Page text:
- Make DEI (diversity, equity, and inclusion) a priority: Roellig says, “Diversity and inclusion are the noun and the verb. You need both, and you must create inclusion through your actions, your words, and the culture you lead so that diversity of thoughts, opinions, ideas, and experiences can provide positive value to the team and to the enterprise.”
Invest in your team
“It is all about talent and teams—diverse teams, since you are only as good and successful as the company you keep,” says Roellig, which means that hiring, supporting, and engaging a strong team are critically important. “If you are the smartest person in the room, you have a weak team.” Roellig describes two options for leader and team dynamics: the hub-and-spoke model and the cloud model.
In hub-and-spoke, everything is tied to the center, to the leader. All issues are driven into the center, and orders are pushed down through the spokes. If the leader has an issue or a question, they reach out to the contact on that topic, obtain the information, and make a decision. Sometimes the necessary information is conveyed to others through the spokes, but sometimes it isn’t. To Roellig, this is a risky proposition because it concentrates too much control in one person and can create a bottleneck on decision-making or gaps in information.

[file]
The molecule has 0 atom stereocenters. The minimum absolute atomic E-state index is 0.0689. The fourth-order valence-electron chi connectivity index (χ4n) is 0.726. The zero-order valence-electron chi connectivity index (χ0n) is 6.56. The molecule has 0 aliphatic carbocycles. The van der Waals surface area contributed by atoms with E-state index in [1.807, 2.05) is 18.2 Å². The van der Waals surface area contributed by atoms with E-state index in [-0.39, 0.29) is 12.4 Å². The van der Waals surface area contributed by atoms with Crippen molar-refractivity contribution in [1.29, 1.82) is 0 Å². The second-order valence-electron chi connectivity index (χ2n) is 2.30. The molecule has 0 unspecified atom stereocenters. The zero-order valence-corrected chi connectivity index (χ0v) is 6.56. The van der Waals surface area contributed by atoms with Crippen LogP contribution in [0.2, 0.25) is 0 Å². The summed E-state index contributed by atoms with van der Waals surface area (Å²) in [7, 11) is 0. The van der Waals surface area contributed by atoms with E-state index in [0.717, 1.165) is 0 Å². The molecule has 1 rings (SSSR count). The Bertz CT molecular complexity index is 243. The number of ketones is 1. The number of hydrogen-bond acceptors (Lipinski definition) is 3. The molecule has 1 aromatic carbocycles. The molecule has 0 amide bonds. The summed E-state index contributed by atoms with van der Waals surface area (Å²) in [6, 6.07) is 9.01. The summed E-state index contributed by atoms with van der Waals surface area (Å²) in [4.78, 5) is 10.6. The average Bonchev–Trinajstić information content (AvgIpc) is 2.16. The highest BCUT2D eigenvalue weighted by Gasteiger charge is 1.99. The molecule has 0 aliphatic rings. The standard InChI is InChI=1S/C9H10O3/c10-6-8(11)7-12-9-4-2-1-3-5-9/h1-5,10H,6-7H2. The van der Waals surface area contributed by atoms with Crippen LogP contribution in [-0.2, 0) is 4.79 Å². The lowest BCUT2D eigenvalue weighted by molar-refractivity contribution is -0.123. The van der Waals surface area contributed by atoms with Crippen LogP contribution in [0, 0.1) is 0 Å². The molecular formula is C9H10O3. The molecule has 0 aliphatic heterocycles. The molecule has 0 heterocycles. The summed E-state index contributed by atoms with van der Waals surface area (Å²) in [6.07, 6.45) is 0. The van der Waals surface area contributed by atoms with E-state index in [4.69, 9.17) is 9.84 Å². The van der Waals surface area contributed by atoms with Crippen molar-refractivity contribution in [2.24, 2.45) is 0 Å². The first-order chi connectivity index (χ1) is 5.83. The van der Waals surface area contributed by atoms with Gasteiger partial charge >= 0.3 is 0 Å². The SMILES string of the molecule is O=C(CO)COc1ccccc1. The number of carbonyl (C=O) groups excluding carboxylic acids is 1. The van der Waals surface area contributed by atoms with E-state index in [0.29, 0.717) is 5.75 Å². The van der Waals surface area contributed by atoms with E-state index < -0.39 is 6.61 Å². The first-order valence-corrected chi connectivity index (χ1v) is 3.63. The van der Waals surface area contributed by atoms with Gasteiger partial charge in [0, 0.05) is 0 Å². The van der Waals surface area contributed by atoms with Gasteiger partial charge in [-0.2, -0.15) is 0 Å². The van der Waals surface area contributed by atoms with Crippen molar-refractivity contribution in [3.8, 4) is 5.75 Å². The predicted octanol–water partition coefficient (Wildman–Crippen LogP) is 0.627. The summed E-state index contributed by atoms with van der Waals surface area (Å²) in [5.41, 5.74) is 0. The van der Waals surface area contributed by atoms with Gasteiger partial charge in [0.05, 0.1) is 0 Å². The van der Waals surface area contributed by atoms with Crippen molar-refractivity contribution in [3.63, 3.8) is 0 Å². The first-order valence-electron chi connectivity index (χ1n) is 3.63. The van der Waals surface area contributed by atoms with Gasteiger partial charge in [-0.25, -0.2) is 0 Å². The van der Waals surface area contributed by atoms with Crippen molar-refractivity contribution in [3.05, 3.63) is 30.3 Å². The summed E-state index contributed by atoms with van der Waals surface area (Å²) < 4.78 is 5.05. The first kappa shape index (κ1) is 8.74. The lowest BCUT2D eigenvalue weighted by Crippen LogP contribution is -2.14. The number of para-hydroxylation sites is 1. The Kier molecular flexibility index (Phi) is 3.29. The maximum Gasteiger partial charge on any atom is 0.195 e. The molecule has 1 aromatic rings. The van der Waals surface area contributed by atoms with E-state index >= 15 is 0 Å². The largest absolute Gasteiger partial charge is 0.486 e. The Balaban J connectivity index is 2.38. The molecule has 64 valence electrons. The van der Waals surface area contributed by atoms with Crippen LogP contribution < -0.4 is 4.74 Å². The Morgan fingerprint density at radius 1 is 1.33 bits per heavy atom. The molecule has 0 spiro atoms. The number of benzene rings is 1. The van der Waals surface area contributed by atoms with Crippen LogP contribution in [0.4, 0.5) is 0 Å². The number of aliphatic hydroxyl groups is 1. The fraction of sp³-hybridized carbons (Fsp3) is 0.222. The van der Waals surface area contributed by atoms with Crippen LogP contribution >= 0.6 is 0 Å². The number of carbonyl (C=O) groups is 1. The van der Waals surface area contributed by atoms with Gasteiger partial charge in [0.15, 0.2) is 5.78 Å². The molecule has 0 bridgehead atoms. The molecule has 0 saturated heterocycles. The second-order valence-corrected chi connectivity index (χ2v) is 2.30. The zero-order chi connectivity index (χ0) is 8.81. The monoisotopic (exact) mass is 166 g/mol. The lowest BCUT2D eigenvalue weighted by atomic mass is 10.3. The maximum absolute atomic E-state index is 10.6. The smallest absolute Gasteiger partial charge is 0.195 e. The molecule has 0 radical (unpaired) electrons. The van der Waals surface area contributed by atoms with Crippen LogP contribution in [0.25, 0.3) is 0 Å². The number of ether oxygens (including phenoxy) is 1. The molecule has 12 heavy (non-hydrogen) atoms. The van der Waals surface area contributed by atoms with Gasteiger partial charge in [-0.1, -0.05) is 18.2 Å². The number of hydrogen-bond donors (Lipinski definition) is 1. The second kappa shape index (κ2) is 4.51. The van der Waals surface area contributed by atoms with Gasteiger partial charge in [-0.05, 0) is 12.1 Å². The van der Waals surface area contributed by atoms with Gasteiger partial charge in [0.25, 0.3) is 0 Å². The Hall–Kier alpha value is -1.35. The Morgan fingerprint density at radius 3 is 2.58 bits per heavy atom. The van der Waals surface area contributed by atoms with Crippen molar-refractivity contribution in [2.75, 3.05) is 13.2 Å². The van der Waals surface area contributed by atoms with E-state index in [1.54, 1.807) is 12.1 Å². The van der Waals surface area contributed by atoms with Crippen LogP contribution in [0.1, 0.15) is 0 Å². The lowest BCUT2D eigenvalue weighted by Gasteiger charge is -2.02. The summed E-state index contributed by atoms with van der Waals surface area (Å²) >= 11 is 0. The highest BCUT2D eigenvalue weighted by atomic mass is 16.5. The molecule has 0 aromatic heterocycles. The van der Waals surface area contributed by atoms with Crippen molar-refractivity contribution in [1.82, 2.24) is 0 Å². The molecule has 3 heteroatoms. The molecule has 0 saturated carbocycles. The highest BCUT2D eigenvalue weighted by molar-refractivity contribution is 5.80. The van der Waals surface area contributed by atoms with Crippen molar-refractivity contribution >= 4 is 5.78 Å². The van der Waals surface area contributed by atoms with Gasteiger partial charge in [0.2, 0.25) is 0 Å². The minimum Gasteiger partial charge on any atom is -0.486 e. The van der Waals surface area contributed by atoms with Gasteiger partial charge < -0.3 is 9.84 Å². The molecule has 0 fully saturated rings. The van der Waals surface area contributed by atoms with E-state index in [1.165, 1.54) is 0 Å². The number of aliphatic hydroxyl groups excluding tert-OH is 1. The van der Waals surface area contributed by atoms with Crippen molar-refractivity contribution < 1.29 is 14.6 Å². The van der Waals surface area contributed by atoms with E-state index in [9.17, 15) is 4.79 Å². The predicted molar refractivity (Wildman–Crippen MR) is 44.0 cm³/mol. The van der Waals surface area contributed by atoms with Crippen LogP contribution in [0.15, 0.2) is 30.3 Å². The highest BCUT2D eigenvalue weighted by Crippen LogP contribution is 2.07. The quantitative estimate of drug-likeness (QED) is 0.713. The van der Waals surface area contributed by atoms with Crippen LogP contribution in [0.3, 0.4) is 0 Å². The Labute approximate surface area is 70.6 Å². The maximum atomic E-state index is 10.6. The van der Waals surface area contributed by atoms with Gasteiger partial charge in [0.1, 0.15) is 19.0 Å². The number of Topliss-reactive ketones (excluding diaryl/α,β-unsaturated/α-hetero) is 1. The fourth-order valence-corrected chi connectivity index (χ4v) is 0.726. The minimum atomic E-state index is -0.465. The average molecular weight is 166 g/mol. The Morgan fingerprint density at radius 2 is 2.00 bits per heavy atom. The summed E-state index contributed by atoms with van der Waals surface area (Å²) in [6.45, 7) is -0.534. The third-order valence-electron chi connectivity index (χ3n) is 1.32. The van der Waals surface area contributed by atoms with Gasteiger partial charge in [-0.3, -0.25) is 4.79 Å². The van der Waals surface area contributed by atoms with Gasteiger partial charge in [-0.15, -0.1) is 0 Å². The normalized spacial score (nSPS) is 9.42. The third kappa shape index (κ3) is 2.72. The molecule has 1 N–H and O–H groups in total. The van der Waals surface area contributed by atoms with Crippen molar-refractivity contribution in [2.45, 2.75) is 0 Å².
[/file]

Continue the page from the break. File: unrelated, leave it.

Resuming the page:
The cloud model is more team-oriented; the team collectively decides which issues they own as a team, and decision-making on those issues is unbundled. One example could be talent. “The CFO should know who the high-potential talent in legal are, and the CLO should know the same in the finance function. Bonuses for direct reports for all cloud members should be discussed with the cloud team; this helps to establish parity in the organization and can help to diminish issues related to unconscious bias,” says Roellig. He has also used this model to handle important legal issues and significant litigation.
Roellig stresses that value of this model is that all decisions are made collectively, allowing the team to leverage its collective wisdom and enabling better decision-making. In this model, says Roellig, “it is important to listen. When smart people ask dumb questions, listen.”
Care for your own—and others’—well-being
Roellig’s advice on well-being stems from a career of high-demand, fast-paced corporate roles. This has been a leadership learning for him. He says he did not focus enough on this in his early leadership positions, and this was a mistake.
Roellig says that the importance of finding balance for yourself, and helping the individuals on your team do the same, cannot be overstated: “COVID-19 has reminded us of the dual imperatives of worker well-being and work transformation, but executives are still missing the importance of connecting the two. Organizations that integrate well-being into the design of work at the individual, team, and organizational levels will build a sustainable future where workers can feel and perform at their best.”